Root canal

A Root Canal

A root canal treatment is necessary when the pulp of a tooth is infected or inflamed. This procedure preserves the natural tooth and prevents the spread of infection by removing the root of the tooth.

Make an appointment now and preserve the health of your teeth with a root canal treatment!

Symptoms of a root injury

Symptoms vary from one patient to another. Affected teeth may be sensitive to heat, cold or pressure during occlusion or chewing, the affected area may be swollen or painful or you may have a bad taste in your mouth ... Sometimes there are simply no symptoms!

The causes of pain

The two most common causes of infection are tooth decay and fractured or broken teeth. The pulp is then exposed to the bacteria present in the saliva. These bacteria can cause an infection likely to destroy the pulp of your teeth.

Without a root canal treatment performed by a dentist, the pus in the infected tooth can spread to the root tip and reach the jaw. This can result in an abscess - or a pocket of pus - that can damage the bone around the tooth. The pressure exerted by this abscess can cause unbearable pain if the problem is not treated. An infected or decayed tooth cannot be cured alone and the situation can only get worse if no proper treatment is done.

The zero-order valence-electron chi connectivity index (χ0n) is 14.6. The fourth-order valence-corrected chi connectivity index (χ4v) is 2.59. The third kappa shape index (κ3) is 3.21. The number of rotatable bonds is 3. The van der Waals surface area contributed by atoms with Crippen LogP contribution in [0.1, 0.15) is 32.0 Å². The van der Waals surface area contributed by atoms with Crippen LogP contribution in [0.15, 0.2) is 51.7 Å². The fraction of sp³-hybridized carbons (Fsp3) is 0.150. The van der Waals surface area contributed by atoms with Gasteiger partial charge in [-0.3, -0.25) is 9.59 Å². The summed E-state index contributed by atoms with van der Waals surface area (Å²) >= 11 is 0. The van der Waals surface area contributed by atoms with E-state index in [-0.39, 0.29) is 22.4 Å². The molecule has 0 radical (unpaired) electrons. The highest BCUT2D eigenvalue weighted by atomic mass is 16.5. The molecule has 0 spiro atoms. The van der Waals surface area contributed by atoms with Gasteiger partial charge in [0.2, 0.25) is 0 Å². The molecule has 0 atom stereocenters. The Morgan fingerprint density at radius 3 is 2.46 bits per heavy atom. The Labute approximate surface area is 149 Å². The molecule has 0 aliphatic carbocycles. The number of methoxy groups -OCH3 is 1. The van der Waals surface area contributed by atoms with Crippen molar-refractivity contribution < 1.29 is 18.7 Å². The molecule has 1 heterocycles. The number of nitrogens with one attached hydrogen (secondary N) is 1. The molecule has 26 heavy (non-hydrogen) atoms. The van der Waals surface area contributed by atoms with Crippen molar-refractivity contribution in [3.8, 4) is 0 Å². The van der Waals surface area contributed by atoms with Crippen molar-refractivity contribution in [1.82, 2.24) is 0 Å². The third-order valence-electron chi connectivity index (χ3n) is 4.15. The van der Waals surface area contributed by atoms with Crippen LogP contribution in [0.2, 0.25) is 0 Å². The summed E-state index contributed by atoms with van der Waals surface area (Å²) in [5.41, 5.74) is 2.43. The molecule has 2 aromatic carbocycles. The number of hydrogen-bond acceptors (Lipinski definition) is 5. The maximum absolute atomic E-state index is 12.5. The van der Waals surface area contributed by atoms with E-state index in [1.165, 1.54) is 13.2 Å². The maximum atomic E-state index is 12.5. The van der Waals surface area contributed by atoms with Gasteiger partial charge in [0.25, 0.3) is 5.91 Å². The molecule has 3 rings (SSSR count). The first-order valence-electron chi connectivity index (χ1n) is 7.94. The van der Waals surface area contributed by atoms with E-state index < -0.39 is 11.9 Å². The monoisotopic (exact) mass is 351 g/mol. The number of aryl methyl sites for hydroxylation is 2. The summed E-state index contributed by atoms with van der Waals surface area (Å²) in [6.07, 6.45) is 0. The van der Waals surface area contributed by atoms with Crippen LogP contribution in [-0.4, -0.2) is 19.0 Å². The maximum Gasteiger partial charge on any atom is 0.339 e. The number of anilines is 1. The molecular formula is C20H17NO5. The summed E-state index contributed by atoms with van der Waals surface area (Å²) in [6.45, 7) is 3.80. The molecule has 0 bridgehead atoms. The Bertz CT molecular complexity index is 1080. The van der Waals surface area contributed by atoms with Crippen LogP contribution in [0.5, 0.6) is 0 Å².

The intervention

The need for root canal treatment is therefore necessary when deep tooth decay or deterioration infects the pulp of a tooth. This procedure is performed under local anesthesia by a dentist and we try to make it more comfortable.
Before starting the procedure, the dentist completely anesthesia the affected area before putting up a rubber dam around the infected tooth to protect the mouth and throat.

In order to access the infected dental pulp, the dentist practices an opening on the top of the tooth and inserts a tiny instrument called a dental file to clean the infected tissue and prepare the channels to receive the filling material. X-rays are taken to ensure that all the infected pulp has been removed before filling and to confirm that the material has reached the ends of the channels of each root.

Once the infected pulp is removed, the restoration can begin. In most cases, this is the installation of a crown to protect and strengthen the tooth. However, if the tooth is very broken, it may be necessary to perform a corono-radicular reconstruction.